Deevee Kashi used to promote parties at some of New York’s most exclusive nightclubs, including a celebrity- and model-laden hotspot once described as a “dark, opulent, high-energy venue for the hottest acts and most beautiful people working today.”

Now he tries to get young men and women to attend, and enjoy, very different kinds of events: serving food at soup kitchens, volunteering with the elderly, and taking dogs at shelters for walks.

Last year, the 29-year-old Israeli-American left his job as director of promotions at the Butter Group, which owns the international nightclub 1Oak, to work full-time as CEO of his startup, Deed. The user-friendly iPhone app allows New Yorkers to sign up easily to participate in one-time volunteer stints at local organizations.

Since its launch in October, Deed has been downloaded nearly 30,000 times, and it is working with some 400 to 500 nonprofits around the city.

Kashi — his full first name is Dee-Zahav, the Hebrew rendering of Dahab, a town in the Sinai that his mom used to visit when she was young — grew up in both the United States and Israel. He was born in New York and lived here until he was 13, when his Israeli parents decided it was time to go home. In Israel, they settled in Tel Aviv’s Ramat Aviv neighborhood, where Kashi lived until he was 18. That’s when he returned to the United States to study at New York University.

Kashi owned the nightclub NeverNever, a hangout for celebrities such as Drake, Miley Cyrus, and Bella Hadid, until it closed in March. He said that his early success can be attributed, at least in part, to his Israeli-type attitude of “do it now, worry about it later.”

“I think I have a hybrid mentality when I’m doing business,” he said during an interview in the lounge of his apartment building in Williamsburg, which also functions as Deed’s office. “I think it’s a hybrid of the ‘just going out there and doing it’ kind of mentality of Israelis and figuring it out later in terms of how things are supposed to work.”

Kashi first got into nightlife as a student at NYU, hosting parties to help pay for tuition.

“I was good at it, and my priorities were in different places, and I was making a lot of money coming out of college, so I couldn’t justify getting another job,” he said.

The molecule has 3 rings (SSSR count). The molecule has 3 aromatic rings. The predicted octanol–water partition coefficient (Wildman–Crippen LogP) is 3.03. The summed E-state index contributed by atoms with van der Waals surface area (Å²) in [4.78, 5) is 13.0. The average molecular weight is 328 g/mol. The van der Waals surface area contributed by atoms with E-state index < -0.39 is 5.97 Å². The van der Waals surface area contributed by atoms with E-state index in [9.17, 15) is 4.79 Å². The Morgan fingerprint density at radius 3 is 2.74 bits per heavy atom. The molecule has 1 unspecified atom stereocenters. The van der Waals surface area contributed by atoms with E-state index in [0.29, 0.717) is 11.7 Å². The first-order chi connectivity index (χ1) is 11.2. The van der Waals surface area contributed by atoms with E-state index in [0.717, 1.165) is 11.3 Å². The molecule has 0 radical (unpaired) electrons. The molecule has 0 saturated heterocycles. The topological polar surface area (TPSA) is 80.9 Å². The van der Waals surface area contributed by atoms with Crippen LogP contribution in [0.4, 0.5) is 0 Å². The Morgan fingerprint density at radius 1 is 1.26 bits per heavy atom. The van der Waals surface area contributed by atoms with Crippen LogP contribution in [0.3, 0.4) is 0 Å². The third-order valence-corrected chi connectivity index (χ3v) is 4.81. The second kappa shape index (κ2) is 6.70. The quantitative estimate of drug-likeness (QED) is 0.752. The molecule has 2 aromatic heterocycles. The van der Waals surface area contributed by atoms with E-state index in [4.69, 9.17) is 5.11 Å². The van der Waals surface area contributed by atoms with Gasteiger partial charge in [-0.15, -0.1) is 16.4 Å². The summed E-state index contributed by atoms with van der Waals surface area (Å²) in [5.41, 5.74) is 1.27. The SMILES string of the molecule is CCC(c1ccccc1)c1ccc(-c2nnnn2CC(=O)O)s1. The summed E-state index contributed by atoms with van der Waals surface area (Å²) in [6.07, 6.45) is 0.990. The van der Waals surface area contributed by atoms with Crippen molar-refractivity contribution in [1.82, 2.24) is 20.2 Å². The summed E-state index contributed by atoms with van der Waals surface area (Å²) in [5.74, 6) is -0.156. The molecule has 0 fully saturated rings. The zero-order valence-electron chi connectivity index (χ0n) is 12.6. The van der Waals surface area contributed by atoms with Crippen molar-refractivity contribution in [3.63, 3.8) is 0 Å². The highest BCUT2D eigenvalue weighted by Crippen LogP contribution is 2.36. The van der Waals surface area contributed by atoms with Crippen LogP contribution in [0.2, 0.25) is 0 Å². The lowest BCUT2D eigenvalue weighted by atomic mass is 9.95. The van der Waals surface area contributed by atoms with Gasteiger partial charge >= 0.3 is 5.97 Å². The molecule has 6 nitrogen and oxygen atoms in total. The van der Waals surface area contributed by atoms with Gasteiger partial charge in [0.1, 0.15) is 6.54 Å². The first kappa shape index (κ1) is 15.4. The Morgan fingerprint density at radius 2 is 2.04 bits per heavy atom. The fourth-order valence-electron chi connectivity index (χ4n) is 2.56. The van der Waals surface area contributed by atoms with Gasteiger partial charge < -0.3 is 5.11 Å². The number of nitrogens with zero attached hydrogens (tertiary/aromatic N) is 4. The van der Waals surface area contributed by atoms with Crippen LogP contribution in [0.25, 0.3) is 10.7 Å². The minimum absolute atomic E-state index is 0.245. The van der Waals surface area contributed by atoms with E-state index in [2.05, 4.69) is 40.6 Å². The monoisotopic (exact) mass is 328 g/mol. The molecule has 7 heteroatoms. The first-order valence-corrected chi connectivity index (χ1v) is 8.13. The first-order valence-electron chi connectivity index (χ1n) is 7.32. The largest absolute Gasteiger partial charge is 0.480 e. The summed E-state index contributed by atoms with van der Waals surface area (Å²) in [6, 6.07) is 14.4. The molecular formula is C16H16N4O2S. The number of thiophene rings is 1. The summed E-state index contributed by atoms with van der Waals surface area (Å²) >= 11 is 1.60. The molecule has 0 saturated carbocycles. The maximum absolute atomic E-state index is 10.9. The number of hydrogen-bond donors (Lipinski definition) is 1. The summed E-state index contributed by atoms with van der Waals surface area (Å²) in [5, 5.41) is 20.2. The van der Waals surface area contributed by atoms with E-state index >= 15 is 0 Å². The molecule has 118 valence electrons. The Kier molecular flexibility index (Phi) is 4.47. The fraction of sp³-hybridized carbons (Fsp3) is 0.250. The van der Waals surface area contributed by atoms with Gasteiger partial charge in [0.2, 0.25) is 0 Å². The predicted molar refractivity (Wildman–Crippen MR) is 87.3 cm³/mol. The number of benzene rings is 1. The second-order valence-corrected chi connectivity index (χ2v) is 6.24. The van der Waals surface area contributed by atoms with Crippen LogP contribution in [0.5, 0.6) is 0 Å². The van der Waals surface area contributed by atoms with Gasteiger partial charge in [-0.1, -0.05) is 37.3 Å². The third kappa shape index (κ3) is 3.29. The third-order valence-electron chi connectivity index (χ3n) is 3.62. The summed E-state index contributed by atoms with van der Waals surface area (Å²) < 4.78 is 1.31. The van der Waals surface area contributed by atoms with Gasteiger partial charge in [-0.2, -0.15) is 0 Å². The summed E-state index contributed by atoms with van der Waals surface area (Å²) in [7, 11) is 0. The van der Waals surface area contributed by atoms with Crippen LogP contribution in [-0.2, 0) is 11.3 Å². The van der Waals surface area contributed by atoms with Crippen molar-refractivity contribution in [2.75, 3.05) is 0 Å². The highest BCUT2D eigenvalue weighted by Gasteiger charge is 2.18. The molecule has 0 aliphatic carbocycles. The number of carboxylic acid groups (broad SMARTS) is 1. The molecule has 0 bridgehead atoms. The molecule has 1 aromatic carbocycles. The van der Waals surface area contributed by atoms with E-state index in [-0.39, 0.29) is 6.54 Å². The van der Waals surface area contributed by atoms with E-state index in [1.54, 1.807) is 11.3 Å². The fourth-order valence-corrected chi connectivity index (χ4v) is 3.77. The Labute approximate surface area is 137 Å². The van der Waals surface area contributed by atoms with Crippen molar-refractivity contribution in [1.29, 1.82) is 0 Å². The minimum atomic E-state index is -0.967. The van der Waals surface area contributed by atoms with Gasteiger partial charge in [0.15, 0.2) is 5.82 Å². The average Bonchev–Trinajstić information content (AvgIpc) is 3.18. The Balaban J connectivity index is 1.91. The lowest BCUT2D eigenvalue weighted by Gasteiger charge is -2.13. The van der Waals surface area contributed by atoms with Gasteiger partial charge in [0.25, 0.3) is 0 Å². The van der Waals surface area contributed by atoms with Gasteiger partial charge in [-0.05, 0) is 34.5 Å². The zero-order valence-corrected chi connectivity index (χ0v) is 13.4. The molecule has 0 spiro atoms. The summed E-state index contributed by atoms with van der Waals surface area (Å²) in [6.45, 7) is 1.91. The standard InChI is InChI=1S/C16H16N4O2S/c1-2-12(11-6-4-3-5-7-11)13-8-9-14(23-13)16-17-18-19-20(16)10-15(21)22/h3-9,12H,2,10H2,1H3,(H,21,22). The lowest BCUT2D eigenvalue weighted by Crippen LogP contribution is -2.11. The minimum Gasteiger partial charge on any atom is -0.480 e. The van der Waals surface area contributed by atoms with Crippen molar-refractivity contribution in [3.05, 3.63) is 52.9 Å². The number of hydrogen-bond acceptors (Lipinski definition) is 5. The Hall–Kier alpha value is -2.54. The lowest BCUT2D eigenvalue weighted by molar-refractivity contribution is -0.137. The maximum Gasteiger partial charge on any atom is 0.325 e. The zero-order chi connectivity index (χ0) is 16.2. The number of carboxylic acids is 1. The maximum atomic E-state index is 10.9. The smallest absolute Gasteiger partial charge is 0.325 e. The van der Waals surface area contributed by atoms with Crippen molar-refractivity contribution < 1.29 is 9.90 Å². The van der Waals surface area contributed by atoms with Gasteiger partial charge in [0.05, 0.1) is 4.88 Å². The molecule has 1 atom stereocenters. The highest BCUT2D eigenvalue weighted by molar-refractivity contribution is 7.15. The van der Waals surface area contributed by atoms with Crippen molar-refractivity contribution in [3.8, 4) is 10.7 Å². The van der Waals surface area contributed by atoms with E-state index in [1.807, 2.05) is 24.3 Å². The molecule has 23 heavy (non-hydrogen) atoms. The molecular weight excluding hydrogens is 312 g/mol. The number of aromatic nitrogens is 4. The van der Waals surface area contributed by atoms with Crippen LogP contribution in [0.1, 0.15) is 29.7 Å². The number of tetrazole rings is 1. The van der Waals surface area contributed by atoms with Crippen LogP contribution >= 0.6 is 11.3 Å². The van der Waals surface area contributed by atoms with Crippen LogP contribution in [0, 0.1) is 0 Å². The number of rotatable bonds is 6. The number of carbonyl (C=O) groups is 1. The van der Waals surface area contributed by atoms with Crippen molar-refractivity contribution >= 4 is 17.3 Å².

Though Kashi enjoyed working in nightlife, he said that he felt that something was missing.

“Throughout that time I met some amazing people that I always wanted to activate for something greater than nightlife,” he said. “Throughout that time I also always considered myself socially conscious — but I was young and I wasn’t really doing anything socially conscious, so it was really an internal perception.”

In the spring of 2015, he decided to act on his desire to volunteer.

“I just started googling different opportunities to give back, and at that point I realized that everything else that I do is easy and streamlined and accessible, and when it comes to helping someone outside of yourself, it’s really difficult,” Kashi said.

That’s when he came up with the idea for Deed. In August 2016, he quit his job at the Butter Group to work full-time on Deed, officially launching the app two months later.

With Deed, Kashi not only wants to make it easy for people to volunteer, he wants to transform the way nonprofits interact with volunteers. Instead of charging nonprofits for Deed’s services, he plans to earn revenue by partnering with brands, through such initiatives as enticing them to match users’ donations to organizations. He said he is in talks with several “really, really big brands.”

Kashi also wants to change the way millennials — whom he calls “a very socially conscious generation” — view volunteering. “We had to focus on the social component,” he said. “We had to position Deed as something you can do for fun, not something you feel obligated to be doing.”

Kashi said people have met both friends and significant others through the app.

For now, Deed, which has three full-time employees, including Kashi, and five part-timers, is something of a labor of love. He still hasn’t been able to take a salary.

That may change soon — Kashi recently received an offer from “a prominent investor in Israel” to bring Deed there. “I would love to be in Tel Aviv,” he said. “My whole family is there, so it would give me an excuse to be there for a little bit of time.”

For now, Kashi plans to introduce Deed in Los Angeles in October. That might bring him closer to his ambitious vision.

“Our goal within the next five years is to facilitate 100 million deeds,” he said. “So far, we’ve fed almost 70,000 New Yorkers, mentored over 5,000 inner-city youth, kept company over 4,000 seniors, beautified over 50 public spaces in New York, walked and taken care of over 5,000 dogs at animal shelters.”

JTA Wire Service